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December 2018 Seth Vincent

December 10, 2018

I was 19 when I first uttered the words, “I have cancer.”I was fresh out of high school and just back from a 4-month missionary trip to Zimbabwe, Africa working to save money before starting at Gordon College in the fall of 1997.

My eyesight started failing to the point that I couldn’t recognize my closest friends when they came into the store I worked at, I couldn’t read the prices on the computer screen, and I was experiencing excruciating headaches. After a trip to the eye doctor, my first MRI, and a visit to a neurologist, my family and I were told that there was a mass growing at the base of my optic nerves called a craniopharyngioma. The doctor recommended immediate surgery to remove it.

Naturally this frightened us terribly, most notably because my grandfather died of brain cancer, but being so young and naïve I never considered long-term effects. I recall thinking “let’s get through this surgery and move on with life.” I had no idea that this was only the beginning.

Reality struck with news about a pair of medications I would now be on for the rest of my life and that I would need to go through a total of 30 radiation treatments at Brigham and Women’s Hospital in Boston. This was when my breaking point occurred. I was young, scared, tired, and unskilled at city life. Staying in the Ronald McDonald house for my first week of treatment and learning the subway system both challenged me greatly.Daily I focused on counting down the treatments and looking forward to starting college.Unfortunately, college didn’t begin exactly as I thought it would, for I arrived just days after my last treatment as skinny and pale as could be with a full load of emotional baggage. While barely graduating on schedule, I wrestled with why this happened, I struggled with my grades, changed my major four times, and at one point my parents “encouraged” me to drop out. Thankfully, I also met a beautiful girl with a car that I would go on to marry in 2001.

Six years to the day of my first surgery at my yearly MRI check-up, after being married less than 2 years, we talked about what we would do to celebrate 6 years of good health, that is, until the doctor came in to the room and told us the tumor was back. My second surgery took place two weeks later at Boston’s Children’s Hospital where the doctor decided that rather than go up my nose like last time, that he would cut open half my skull.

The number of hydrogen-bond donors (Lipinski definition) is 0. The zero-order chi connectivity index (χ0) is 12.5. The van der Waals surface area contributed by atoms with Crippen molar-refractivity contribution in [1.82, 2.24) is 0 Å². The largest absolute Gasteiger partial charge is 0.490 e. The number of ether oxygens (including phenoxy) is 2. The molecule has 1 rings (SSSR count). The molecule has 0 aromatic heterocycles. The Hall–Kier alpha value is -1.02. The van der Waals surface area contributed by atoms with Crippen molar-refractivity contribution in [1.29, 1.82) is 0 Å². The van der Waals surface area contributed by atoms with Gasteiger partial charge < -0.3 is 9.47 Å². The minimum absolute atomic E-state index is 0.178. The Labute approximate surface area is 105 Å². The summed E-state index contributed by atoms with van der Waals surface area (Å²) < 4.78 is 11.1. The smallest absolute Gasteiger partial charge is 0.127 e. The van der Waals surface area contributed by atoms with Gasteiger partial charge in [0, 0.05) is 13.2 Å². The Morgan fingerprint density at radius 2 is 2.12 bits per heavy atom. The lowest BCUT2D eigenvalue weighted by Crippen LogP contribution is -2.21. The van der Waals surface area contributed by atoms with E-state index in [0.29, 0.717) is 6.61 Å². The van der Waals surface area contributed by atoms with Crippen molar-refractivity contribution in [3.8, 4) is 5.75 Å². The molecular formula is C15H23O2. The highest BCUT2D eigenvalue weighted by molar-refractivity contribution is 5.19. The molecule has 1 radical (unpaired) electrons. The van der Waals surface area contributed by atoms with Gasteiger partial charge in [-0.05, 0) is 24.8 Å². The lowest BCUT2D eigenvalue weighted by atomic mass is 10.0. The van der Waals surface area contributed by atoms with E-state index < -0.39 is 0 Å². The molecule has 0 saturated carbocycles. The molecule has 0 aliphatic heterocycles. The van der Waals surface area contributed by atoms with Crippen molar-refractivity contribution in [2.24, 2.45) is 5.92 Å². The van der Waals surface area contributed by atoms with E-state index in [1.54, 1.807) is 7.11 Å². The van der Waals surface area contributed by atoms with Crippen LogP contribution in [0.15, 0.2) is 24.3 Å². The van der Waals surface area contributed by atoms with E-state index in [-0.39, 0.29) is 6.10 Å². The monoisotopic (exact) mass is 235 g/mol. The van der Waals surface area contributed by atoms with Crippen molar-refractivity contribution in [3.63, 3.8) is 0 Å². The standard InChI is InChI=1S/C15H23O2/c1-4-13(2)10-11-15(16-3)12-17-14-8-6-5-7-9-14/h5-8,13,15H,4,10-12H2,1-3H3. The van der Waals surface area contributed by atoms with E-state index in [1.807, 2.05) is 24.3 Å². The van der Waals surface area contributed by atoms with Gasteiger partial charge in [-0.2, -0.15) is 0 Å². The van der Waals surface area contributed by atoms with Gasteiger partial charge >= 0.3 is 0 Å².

After recovering we decided to move back to Maine to be near our families and possibly start one of our own. However, as a result of my previous surgeries and radiation I was told I may not be able to have children. To test this, I had a count done which came back at 0, as in 0 chance.Being told you can’t have kids is hard enough, being told someone you love can’t have kids because of you is so much harder.It left me feeling useless, broken, and that I was devastating my wife’s dreams of being a mother. As a couple, we decided that because we never heard the doctor say “it is impossible” for us to have children, that we would cling to whatever hope we could find and keep moving forward.

We first found hope at my endocrinologist’s who started me on daily injections in December 2003 to increase my testosterone. Each one was delivered by my wife into my thigh. In October 2004, after months of heartache and strain on our marriage, God answered our prayers when I woke to her crying and saying she was pregnant. It took us a total of 170 shots, but we were going to have a baby boy!!

Our joy was soon quenched as less than a year later my eyesight issues resurfaced.I requested an MRI, which revealed the tumor was back for a third time. This surgery took place two weeks later in March 2006, with my 8-month-old son near my side. The doctor at Boston Children’s Hospital opened up my whole forehead this time, using pliers while inside to get every piece of tumor and scar tissue he could. Despite the team’s best efforts, 30 treatments of radiation at Mass General Hospital were again recommended, but there was also a 15% chance that I could go blind at any point over the next two years if I did it. If I didn’t do it there was no promise as to what might happen. Seeing that I’d already lost my ability to smell, to taste, to make babies, and that I was on a number of meds for life we decided to take the risk and have the radiation.

During that two-year window, there were lots of nervous mornings and scares from headaches and sleepy seeds in my eyes.I was terrified at the thought of not seeing my family again. Through it all, we put our trust in God and believed he would protect us either way.

As crazy as it sounds now, I had SO much faith and trust in God that just over a year after the radiation, WHILE I COULD STILL GO BLIND, I asked my wife if she wanted to try to have another child. Little did I know it would take 18 months of torture that included a failed IUI, a false positive on my wife’s birthday, testosterone levels that rivaled the Incredible Hulk, and 372 injections. In the end, it was all worth it as another baby boy was born to us in 2010, our second miracle.

It has now been over 12 years since I finished my last treatment of radiation!!Since that time, I have gone on to accomplish and do many other things such as finish graduate school as a straight-A student, become a Board-Certified Behavior Analyst, a coach for my son’s sports teams, and serve as a pastor where I can now pass on the hope we have to those around me.



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